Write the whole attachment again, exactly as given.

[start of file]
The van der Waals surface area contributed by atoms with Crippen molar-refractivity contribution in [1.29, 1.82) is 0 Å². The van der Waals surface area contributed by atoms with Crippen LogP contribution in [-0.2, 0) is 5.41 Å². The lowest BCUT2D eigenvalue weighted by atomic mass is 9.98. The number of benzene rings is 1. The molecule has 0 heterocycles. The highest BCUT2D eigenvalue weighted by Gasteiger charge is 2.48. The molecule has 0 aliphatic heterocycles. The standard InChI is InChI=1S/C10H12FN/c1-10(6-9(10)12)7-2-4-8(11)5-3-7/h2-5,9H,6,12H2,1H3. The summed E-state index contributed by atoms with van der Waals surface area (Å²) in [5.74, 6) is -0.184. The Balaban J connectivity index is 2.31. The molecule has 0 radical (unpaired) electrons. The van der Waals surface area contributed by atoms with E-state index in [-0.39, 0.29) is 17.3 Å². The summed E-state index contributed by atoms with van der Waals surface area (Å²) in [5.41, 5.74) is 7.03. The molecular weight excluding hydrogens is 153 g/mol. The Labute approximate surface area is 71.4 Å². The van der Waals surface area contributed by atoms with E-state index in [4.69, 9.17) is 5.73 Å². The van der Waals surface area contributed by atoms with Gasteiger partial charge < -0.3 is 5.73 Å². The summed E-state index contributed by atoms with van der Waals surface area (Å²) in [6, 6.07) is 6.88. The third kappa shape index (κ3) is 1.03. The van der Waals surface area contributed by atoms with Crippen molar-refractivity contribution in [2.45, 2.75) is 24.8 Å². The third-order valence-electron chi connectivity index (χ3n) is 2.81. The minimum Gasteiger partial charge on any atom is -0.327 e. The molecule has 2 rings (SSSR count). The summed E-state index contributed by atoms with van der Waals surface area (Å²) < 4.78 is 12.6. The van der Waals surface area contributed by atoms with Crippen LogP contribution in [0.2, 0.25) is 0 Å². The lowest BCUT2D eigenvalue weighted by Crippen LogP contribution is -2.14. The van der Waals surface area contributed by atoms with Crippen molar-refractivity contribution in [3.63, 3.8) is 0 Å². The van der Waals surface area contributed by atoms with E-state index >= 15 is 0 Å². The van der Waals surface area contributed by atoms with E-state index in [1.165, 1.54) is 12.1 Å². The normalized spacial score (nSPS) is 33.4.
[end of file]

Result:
The van der Waals surface area contributed by atoms with Crippen molar-refractivity contribution in [1.29, 1.82) is 0 Å². The van der Waals surface area contributed by atoms with Crippen LogP contribution in [-0.2, 0) is 5.41 Å². The lowest BCUT2D eigenvalue weighted by atomic mass is 9.98. The number of benzene rings is 1. The molecule has 0 heterocycles. The highest BCUT2D eigenvalue weighted by Gasteiger charge is 2.48. The molecule has 0 aliphatic heterocycles. The standard InChI is InChI=1S/C10H12FN/c1-10(6-9(10)12)7-2-4-8(11)5-3-7/h2-5,9H,6,12H2,1H3. The summed E-state index contributed by atoms with van der Waals surface area (Å²) in [5.74, 6) is -0.184. The Balaban J connectivity index is 2.31. The molecule has 0 radical (unpaired) electrons. The van der Waals surface area contributed by atoms with E-state index in [-0.39, 0.29) is 17.3 Å². The summed E-state index contributed by atoms with van der Waals surface area (Å²) in [5.41, 5.74) is 7.03. The molecular weight excluding hydrogens is 153 g/mol. The Labute approximate surface area is 71.4 Å². The van der Waals surface area contributed by atoms with E-state index in [4.69, 9.17) is 5.73 Å². The van der Waals surface area contributed by atoms with Gasteiger partial charge < -0.3 is 5.73 Å². The summed E-state index contributed by atoms with van der Waals surface area (Å²) in [6, 6.07) is 6.88. The third kappa shape index (κ3) is 1.03. The van der Waals surface area contributed by atoms with Crippen molar-refractivity contribution in [2.45, 2.75) is 24.8 Å². The third-order valence-electron chi connectivity index (χ3n) is 2.81. The minimum Gasteiger partial charge on any atom is -0.327 e. The molecule has 2 rings (SSSR count). The summed E-state index contributed by atoms with van der Waals surface area (Å²) < 4.78 is 12.6. The van der Waals surface area contributed by atoms with Crippen LogP contribution in [0.2, 0.25) is 0 Å². The lowest BCUT2D eigenvalue weighted by Crippen LogP contribution is -2.14. The van der Waals surface area contributed by atoms with Crippen molar-refractivity contribution in [3.63, 3.8) is 0 Å². The van der Waals surface area contributed by atoms with E-state index >= 15 is 0 Å². The van der Waals surface area contributed by atoms with E-state index in [1.165, 1.54) is 12.1 Å². The normalized spacial score (nSPS) is 33.4.